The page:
A picture taken in Jerusalem on Jan. 20 shows a smartphone running the Israeli anonymous messaging app Blindspot. (Thomas Coex/AFP/Getty Images)

JERUSALEM – It was supposed to be another fun way of connecting with people, but the anonymous messaging app Blindspot, launched last month by Israeli company Shellanoo, has come under fire from parents, educators and lawmakers who believe it’s a new way for cyberbullying to flourish.

Billed as a “fun, anonymous messaging app that allows you to express yourself freely with friends,” Blindspot is already one of the most popular downloads in Israel’s iPhone and Android app stores.

More than 720,000 people have downloaded it worldwide, and the company is gearing up for a big promotional push in the U.S. next week. In less than a month, 54 million anonymous messages have been sent using Blindspot.

Forbes has called it "the next big messaging app."

“What would you say to people you know if you were anonymous?” ask the creators in the online description.

The logo is a cheeky yellow emoji with a menacing eye patch and teasing red tongue.

“If you are going to say something nice, you wouldn’t send it anonymously,” said lawmaker Meirav Ben-Ari, according to newsagency AFP. During a stormy session in Israel’s parliament last week, political leaders said the app could be used for bullying that might even lead to suicide. They want it banned.

Social activists have also protested the app by releasing a 20-second video clip depicting distraught parents reciting the Jewish burial prayer as another emoji, its mouth turned down at the corners, is placed in a grave.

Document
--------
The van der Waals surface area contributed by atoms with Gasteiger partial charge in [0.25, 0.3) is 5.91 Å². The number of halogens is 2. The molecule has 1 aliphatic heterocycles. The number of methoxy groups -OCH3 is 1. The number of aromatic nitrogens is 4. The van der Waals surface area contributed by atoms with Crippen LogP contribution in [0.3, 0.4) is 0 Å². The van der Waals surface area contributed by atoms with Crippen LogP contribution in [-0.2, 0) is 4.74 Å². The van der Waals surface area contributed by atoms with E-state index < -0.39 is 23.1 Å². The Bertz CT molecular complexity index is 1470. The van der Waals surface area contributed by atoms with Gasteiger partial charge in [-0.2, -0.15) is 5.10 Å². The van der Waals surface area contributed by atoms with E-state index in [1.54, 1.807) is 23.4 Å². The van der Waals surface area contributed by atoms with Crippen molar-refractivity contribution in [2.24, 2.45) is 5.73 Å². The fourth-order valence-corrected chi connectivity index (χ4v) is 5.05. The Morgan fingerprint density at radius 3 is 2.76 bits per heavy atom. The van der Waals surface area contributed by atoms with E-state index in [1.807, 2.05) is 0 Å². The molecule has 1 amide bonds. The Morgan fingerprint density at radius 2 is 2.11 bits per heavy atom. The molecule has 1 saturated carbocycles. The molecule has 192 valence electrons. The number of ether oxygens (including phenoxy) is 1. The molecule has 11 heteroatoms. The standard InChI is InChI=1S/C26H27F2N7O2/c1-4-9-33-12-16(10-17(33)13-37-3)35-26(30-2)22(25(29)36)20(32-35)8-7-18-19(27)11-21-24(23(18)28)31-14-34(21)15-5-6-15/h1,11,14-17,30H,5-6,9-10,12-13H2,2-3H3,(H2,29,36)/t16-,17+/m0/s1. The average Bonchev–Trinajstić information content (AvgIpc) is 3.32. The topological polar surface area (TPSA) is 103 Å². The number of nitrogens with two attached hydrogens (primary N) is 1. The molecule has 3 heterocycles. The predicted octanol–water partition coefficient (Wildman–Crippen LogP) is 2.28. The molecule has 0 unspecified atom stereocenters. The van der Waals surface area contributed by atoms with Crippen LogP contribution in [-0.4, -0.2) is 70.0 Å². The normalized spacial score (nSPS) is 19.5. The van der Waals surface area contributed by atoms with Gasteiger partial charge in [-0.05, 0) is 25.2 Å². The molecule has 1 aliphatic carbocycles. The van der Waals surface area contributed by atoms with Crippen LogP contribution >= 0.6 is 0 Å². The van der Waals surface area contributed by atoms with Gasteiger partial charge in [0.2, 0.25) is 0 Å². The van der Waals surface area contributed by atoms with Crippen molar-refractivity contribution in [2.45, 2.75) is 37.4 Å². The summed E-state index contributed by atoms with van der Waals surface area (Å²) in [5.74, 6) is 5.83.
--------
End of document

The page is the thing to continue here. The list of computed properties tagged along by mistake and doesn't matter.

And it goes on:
High schools countrywide have warned parents against allowing their children to download it (messages can only be read if the app is installed) and some of the reviews in the App Store are simply creepy:

“My son killed himself,” reads one posting from Ymac101. “He killed himself after kids from his school mocked and cursed him in this darn app. When I found him it was too late.”

Another reviewer calls Blindspot a “Bullies Shelter.”

“I think the concern is not just about Blindspot but about all new technology in general, and I can understand that,” said David Strauss, head of media relations at the Shellanoo Group.

But, he said: “There is no such thing as a mean app or a mean knife, there is only mean people. Bullying existed before Blindspot and will exist after it, too.”

It's possible that the app has courted such controversy because of the host of celebrities involved in its financing and development.

Shellanoo, which produces security software and other technology products, counts among its shareholders musicians such as Nicki Manaj, Will I. Am and DJ David Guetta. Businessman and British football club owner Roman Abramovich is also an investor.

In addition, the team that developed the app includes Dor Refaeli, the brother of Israeli supermodel Bar Refaeli.

Strauss said that even though Dor Refaeli is not a shareholder of the company, “he has been made a target” of the anti-Blindspot campaign. As part of the backlash, an Israeli journalist published Dor’s private phone number on Facebook and invited people to send him anonymous messages of their own.

Dor received hundreds of phone calls, including many death threats, Strauss said.

“Blindspot is definitely one of our livelier products and I understand that anonymous messaging is controversial but we did not invent the concept,” he said.

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